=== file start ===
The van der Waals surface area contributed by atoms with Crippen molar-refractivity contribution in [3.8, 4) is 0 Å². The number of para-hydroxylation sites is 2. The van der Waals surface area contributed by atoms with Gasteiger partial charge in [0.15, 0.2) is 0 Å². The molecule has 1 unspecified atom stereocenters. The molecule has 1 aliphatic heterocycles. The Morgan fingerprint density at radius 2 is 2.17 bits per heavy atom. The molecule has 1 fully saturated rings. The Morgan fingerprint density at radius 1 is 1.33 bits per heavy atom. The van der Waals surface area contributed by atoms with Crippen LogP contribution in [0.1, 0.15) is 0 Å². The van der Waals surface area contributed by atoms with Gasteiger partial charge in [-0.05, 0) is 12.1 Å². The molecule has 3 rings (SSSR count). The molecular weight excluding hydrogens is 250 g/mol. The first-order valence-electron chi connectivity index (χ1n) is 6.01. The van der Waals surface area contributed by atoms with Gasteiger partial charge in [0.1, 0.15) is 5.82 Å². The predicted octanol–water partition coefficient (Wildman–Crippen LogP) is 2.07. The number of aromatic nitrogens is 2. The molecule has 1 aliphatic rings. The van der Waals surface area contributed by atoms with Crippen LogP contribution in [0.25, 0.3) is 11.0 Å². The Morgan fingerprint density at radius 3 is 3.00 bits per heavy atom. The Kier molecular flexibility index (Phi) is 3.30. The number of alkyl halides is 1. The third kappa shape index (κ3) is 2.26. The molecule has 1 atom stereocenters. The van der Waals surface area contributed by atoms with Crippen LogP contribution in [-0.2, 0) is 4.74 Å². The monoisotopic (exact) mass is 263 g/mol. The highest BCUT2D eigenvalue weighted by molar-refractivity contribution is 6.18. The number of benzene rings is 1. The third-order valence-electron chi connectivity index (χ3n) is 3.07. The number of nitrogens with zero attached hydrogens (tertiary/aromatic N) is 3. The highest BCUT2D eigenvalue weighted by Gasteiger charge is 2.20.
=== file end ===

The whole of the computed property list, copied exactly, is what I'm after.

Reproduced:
The van der Waals surface area contributed by atoms with Crippen molar-refractivity contribution in [3.8, 4) is 0 Å². The number of para-hydroxylation sites is 2. The van der Waals surface area contributed by atoms with Gasteiger partial charge in [0.15, 0.2) is 0 Å². The molecule has 1 unspecified atom stereocenters. The molecule has 1 aliphatic heterocycles. The Morgan fingerprint density at radius 2 is 2.17 bits per heavy atom. The molecule has 1 fully saturated rings. The Morgan fingerprint density at radius 1 is 1.33 bits per heavy atom. The van der Waals surface area contributed by atoms with Crippen LogP contribution in [0.1, 0.15) is 0 Å². The van der Waals surface area contributed by atoms with Gasteiger partial charge in [-0.05, 0) is 12.1 Å². The molecule has 3 rings (SSSR count). The molecular weight excluding hydrogens is 250 g/mol. The first-order valence-electron chi connectivity index (χ1n) is 6.01. The van der Waals surface area contributed by atoms with Gasteiger partial charge in [0.1, 0.15) is 5.82 Å². The predicted octanol–water partition coefficient (Wildman–Crippen LogP) is 2.07. The number of aromatic nitrogens is 2. The molecule has 1 aliphatic rings. The van der Waals surface area contributed by atoms with Crippen LogP contribution in [0.25, 0.3) is 11.0 Å². The Morgan fingerprint density at radius 3 is 3.00 bits per heavy atom. The Kier molecular flexibility index (Phi) is 3.30. The number of alkyl halides is 1. The third kappa shape index (κ3) is 2.26. The molecule has 1 atom stereocenters. The van der Waals surface area contributed by atoms with Crippen LogP contribution in [-0.2, 0) is 4.74 Å². The monoisotopic (exact) mass is 263 g/mol. The highest BCUT2D eigenvalue weighted by molar-refractivity contribution is 6.18. The number of benzene rings is 1. The third-order valence-electron chi connectivity index (χ3n) is 3.07. The number of nitrogens with zero attached hydrogens (tertiary/aromatic N) is 3. The highest BCUT2D eigenvalue weighted by Gasteiger charge is 2.20.